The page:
Join Date: Feb 2000
Location: Annapolis, Md
Thanked 230 Times in 181 Posts
Rep Power: 10
It is a big deal. All other things being relatively equal, there is a major impact on stability vs drag. Iron is roughly 2/3 the density of lead (490 vs 708 lbs per cu ft) If you have two keels of equal external shape the center of gravity of the iron will be roughly 1/6th of the height ballast casting above the cg of the lead. That is very significant.
So much so, that what normally happens when a boat goes from a lead to iron keel is that the designers will often increase the weight of the iron ballast 20% or so above the weight of the lead, or else increase the length and width of the keel so that the cg of the iron is roughly the same as the lead, or some combination of a larger keel external dimension and increased weight with iron. Either can really damage performance and harm seaworthiness. The increase in ballast weight means additional structural loads and decreased carrying capacity. The extra keel area means greater drag and so brings the risk that comes from the need to carry more sail longer in heavy conditions.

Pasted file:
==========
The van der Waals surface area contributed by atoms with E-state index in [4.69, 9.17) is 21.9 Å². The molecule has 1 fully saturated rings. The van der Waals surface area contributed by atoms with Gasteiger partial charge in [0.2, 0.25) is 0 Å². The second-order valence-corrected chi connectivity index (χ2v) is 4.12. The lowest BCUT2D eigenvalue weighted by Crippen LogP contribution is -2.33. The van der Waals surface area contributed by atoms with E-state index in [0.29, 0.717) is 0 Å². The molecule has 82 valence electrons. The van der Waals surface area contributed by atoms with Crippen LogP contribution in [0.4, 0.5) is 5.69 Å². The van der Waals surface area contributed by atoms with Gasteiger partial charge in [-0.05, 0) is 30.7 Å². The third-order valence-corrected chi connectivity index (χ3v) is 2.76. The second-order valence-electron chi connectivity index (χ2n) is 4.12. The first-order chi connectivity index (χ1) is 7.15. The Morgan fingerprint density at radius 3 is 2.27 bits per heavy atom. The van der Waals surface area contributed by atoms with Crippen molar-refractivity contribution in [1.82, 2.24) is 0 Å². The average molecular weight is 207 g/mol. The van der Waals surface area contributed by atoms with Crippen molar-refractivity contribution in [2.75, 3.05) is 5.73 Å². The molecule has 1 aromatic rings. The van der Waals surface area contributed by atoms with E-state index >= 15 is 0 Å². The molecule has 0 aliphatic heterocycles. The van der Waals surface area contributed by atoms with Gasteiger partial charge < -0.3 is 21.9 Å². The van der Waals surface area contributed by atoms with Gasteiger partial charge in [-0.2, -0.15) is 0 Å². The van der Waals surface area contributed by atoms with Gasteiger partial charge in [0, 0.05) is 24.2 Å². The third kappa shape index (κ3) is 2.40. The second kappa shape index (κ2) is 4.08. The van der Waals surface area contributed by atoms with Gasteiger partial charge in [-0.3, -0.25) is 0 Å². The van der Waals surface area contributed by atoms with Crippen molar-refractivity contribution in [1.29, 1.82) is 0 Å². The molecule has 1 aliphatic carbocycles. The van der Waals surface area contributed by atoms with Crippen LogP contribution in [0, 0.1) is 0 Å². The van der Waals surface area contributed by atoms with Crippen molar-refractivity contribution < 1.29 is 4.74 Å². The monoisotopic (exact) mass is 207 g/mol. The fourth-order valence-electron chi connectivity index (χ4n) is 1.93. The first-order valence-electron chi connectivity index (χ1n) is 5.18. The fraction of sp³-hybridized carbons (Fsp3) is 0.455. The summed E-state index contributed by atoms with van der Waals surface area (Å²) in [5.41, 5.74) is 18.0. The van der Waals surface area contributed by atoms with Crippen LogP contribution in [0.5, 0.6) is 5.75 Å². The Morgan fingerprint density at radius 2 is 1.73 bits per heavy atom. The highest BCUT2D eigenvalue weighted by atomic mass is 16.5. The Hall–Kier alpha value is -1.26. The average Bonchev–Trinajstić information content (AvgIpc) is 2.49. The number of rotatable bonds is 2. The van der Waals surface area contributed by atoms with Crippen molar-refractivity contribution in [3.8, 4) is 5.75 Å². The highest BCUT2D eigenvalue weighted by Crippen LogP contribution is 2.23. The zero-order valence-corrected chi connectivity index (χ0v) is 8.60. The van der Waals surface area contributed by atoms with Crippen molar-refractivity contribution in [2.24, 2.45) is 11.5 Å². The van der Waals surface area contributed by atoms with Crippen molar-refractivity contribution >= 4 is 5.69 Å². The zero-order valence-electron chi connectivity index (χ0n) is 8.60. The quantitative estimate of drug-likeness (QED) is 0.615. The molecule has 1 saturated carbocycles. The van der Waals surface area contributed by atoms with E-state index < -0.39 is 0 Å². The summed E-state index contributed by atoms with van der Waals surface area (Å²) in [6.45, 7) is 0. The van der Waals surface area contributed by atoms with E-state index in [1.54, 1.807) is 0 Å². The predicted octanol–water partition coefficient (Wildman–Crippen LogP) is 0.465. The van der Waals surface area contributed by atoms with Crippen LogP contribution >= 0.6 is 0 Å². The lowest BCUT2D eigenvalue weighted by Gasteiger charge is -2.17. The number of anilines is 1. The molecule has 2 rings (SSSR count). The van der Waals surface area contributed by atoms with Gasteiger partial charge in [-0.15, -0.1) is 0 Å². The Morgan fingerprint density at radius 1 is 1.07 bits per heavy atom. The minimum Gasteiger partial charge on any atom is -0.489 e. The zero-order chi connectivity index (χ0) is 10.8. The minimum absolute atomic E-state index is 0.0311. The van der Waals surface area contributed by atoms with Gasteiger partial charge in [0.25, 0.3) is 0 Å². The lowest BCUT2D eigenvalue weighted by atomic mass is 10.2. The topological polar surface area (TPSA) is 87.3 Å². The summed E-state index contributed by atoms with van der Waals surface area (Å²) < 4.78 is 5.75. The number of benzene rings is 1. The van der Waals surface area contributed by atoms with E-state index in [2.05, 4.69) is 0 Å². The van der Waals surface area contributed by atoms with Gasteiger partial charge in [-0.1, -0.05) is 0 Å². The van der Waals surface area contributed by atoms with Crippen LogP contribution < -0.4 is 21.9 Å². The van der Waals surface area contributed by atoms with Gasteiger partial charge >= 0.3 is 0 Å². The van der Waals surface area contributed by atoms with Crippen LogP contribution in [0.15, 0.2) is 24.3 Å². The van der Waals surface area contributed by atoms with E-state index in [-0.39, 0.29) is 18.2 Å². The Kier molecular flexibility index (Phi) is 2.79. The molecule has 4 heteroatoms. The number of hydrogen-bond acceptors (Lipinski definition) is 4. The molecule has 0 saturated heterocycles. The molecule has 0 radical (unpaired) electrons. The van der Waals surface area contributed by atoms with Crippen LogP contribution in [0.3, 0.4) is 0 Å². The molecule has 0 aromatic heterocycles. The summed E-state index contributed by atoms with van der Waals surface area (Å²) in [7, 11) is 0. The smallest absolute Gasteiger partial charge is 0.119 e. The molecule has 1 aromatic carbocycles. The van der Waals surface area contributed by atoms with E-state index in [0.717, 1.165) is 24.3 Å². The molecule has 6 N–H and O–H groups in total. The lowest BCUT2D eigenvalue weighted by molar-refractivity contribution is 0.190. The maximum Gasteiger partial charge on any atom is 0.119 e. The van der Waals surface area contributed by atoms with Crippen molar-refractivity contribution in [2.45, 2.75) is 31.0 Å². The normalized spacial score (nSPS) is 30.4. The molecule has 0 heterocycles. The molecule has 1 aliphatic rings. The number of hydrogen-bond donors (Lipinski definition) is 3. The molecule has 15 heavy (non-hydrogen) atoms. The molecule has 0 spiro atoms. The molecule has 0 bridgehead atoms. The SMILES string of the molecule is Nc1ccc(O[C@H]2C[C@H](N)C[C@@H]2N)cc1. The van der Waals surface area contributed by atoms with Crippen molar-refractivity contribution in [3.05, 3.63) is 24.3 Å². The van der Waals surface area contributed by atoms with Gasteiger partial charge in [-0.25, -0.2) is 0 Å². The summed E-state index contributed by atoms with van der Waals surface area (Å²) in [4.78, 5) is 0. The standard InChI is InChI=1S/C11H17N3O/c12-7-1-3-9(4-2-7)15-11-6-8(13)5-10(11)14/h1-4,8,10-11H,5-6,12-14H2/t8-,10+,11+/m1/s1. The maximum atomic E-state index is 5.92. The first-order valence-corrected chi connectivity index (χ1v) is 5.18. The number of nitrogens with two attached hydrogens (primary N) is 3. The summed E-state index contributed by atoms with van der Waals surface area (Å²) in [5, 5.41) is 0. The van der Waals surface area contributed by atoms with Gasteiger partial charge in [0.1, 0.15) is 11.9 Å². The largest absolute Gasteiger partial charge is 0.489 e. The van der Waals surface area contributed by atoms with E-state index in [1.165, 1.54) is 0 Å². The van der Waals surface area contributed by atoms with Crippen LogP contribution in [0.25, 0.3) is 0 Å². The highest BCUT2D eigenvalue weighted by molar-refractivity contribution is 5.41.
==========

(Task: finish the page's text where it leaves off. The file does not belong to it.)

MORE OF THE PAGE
Also it is generally considered very bad practice to encapsulate an iron keel. If moisture enters the encapsulation envelope, as happens more often than not, it is able to cause small amounts of corrosion which progressively destroys the bond between the ballast casting and the encapsulation envelope. Since that bond is an important part of the keel structure in most production boats, this is the beginning of the end for that boat. Iron works better for a bolt on keel where it can be maintained with a sacrificial barrier coat.
Last edited by Jeff_H; 05-18-2006 at 05:53 PM.